Tools of the Trade: Drawing

“Art is magic, I don’t get it.”
”I could never do that.”
”You make it look so easy!”

I’ve heard people say these things, and many variances of them, thousands of times. But really, art is no more magic than any other skill. So here I am, to teach you how I do the thing and dispel the magic a little. This week, I’ll show you the tools of the trade, and next week, I’ll show you how to use them!

First up, the paper:


Strathmore 300 Series Drawing Paper

Almost anything I ever draw by hand is on this paper. It feels great under your hand when you draw, it’s got enough tooth in it to not feel like your drawing on glass, but it blends smoothly. This is one of three things I will ever come off as snobby or particular about when it comes to how I draw. This is the ultimate drawing paper.

Next, all of my gotdang pencils:


Black Ticonderoga HB (#2) Pencil

This is the second thing I’ll be snobby about when it comes to drawing. These are my absolute favorite pencils. You can get them at Walmart or Target or wherever, but they’re frequently sold out because they’re just so good. Nice dark graphite, nearly impossible to break, but it erases cleanly, and the eraser is phenomenal. I usually run out of eraser before I run out of pencil on these. This is typically what I use to initially sketch out drawings, and my base for shading.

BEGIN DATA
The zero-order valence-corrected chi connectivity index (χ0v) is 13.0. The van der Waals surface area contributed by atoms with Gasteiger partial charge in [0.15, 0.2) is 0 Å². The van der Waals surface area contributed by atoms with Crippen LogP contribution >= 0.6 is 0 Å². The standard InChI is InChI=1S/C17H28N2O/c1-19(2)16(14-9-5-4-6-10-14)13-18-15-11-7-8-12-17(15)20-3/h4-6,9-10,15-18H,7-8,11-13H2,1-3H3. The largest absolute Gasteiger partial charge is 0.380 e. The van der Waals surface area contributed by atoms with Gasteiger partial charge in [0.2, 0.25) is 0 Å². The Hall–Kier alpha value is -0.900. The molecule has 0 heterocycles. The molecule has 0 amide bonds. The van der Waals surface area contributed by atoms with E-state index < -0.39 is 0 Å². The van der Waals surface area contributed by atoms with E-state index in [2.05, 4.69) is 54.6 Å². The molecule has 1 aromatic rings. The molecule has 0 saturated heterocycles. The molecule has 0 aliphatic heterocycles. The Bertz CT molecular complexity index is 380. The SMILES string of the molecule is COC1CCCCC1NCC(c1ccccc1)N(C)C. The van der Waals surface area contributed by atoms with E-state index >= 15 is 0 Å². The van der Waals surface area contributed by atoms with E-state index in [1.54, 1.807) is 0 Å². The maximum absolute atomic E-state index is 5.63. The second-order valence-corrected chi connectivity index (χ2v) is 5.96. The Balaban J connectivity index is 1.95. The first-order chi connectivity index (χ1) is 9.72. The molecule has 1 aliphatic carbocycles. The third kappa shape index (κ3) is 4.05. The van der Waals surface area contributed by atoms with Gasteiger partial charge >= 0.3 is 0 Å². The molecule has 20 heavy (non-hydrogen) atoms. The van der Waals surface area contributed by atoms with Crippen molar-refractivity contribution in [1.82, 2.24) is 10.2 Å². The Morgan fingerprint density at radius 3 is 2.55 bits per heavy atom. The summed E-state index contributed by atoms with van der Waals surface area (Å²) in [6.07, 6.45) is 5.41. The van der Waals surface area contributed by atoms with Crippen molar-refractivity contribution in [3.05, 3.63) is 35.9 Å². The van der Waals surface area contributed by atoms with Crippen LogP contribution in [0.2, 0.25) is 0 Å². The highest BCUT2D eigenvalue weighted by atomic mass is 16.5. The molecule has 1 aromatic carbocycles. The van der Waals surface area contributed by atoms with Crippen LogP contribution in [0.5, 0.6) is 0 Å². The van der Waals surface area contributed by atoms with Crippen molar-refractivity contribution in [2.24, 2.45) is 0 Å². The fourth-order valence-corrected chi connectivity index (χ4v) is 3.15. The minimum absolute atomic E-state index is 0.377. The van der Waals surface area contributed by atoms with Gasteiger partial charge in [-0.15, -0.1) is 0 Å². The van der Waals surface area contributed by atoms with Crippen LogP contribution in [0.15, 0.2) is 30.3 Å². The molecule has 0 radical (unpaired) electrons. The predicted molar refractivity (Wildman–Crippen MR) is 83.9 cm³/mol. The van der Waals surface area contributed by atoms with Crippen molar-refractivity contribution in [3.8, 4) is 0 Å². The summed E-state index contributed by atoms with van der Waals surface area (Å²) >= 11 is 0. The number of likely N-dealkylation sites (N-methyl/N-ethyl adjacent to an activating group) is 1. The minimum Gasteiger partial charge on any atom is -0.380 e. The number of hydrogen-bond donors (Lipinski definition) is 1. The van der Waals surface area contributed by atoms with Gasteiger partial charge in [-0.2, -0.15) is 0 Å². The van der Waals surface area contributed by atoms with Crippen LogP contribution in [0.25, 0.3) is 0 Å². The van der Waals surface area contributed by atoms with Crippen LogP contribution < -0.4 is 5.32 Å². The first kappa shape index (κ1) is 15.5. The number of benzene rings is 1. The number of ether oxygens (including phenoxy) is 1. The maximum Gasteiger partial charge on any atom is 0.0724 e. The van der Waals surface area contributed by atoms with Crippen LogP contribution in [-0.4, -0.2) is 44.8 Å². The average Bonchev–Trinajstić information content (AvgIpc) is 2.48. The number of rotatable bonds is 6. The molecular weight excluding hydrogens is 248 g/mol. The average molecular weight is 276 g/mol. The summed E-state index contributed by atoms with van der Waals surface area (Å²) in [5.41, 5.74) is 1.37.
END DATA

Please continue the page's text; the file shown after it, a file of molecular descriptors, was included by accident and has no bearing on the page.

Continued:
BIC 0.7mm #2 Mechanical Pencil and Pentel Twist-Erase 0.5mm Mechanical Pencil

These two are what I use for my line and detail work. They’re different thicknesses for different types of lines. You’d be surprised at the difference 0.2mm makes in a drawing. I also typically use the Pentel pencil for details on hair. The eraser on the BIC pencil is okay, but the one on the Pentel pencil is great, and you can buy replacements for it online.


Pentalic HB Pencil

This one doesn’t have an eraser, which gets frustrating to me sometimes, but I tend to use this to lay in large areas of shading. The graphite on this isn’t as rich as the Ticonderoga, but it works well for shading mid-range tones.


Prismacolor Turquoise 4B Pencil

I use this for deep shadows, and if I’m outlining something that I don’t intend to scan. It blends super smooth and has a nice deep tone. I only use this one at the very very end of drawings, otherwise you end up with hand/finger prints all over the page.

Lastly, the erasers.


Mars Plastic Eraser

This is one of the best erasers in the world. It’s best for scrubbing large areas, especially at the end to get rid of the inevitable hand smears.


This Good Boi

I’m not sure what it’s called, but this is my favorite eraser. It’s great for hair, for highlights, for goddamn anything. You can buy the refills for it too, for super cheap!

So that’s the base tools of the trade. Check back next week for a tutorial on how to use these!

Abby Gordon